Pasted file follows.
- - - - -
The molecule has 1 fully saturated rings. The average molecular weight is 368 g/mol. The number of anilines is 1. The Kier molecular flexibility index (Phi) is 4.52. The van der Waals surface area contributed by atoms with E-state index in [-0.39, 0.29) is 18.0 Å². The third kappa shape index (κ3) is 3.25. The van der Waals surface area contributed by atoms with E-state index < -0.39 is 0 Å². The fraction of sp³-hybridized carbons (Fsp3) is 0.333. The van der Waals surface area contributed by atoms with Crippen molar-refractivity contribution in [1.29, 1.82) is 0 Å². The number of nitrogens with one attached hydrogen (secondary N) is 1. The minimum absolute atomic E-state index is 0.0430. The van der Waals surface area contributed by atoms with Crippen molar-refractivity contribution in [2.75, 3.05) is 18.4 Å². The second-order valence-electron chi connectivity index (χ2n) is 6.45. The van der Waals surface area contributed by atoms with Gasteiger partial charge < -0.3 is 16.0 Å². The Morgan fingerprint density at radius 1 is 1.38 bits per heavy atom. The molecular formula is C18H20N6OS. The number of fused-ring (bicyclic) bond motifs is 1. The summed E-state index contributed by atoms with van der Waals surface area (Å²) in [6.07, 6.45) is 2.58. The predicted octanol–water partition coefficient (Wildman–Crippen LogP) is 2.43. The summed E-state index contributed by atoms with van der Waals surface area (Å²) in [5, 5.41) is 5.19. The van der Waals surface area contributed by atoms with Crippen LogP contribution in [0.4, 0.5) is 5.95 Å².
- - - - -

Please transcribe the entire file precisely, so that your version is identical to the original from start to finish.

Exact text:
The molecule has 1 fully saturated rings. The average molecular weight is 368 g/mol. The number of anilines is 1. The Kier molecular flexibility index (Phi) is 4.52. The van der Waals surface area contributed by atoms with E-state index in [-0.39, 0.29) is 18.0 Å². The third kappa shape index (κ3) is 3.25. The van der Waals surface area contributed by atoms with E-state index < -0.39 is 0 Å². The fraction of sp³-hybridized carbons (Fsp3) is 0.333. The van der Waals surface area contributed by atoms with Crippen molar-refractivity contribution in [1.29, 1.82) is 0 Å². The number of nitrogens with one attached hydrogen (secondary N) is 1. The minimum absolute atomic E-state index is 0.0430. The van der Waals surface area contributed by atoms with Crippen molar-refractivity contribution in [2.75, 3.05) is 18.4 Å². The second-order valence-electron chi connectivity index (χ2n) is 6.45. The van der Waals surface area contributed by atoms with Gasteiger partial charge < -0.3 is 16.0 Å². The Morgan fingerprint density at radius 1 is 1.38 bits per heavy atom. The molecular formula is C18H20N6OS. The number of fused-ring (bicyclic) bond motifs is 1. The summed E-state index contributed by atoms with van der Waals surface area (Å²) in [6.07, 6.45) is 2.58. The predicted octanol–water partition coefficient (Wildman–Crippen LogP) is 2.43. The summed E-state index contributed by atoms with van der Waals surface area (Å²) in [5, 5.41) is 5.19. The van der Waals surface area contributed by atoms with Crippen LogP contribution in [0.4, 0.5) is 5.95 Å².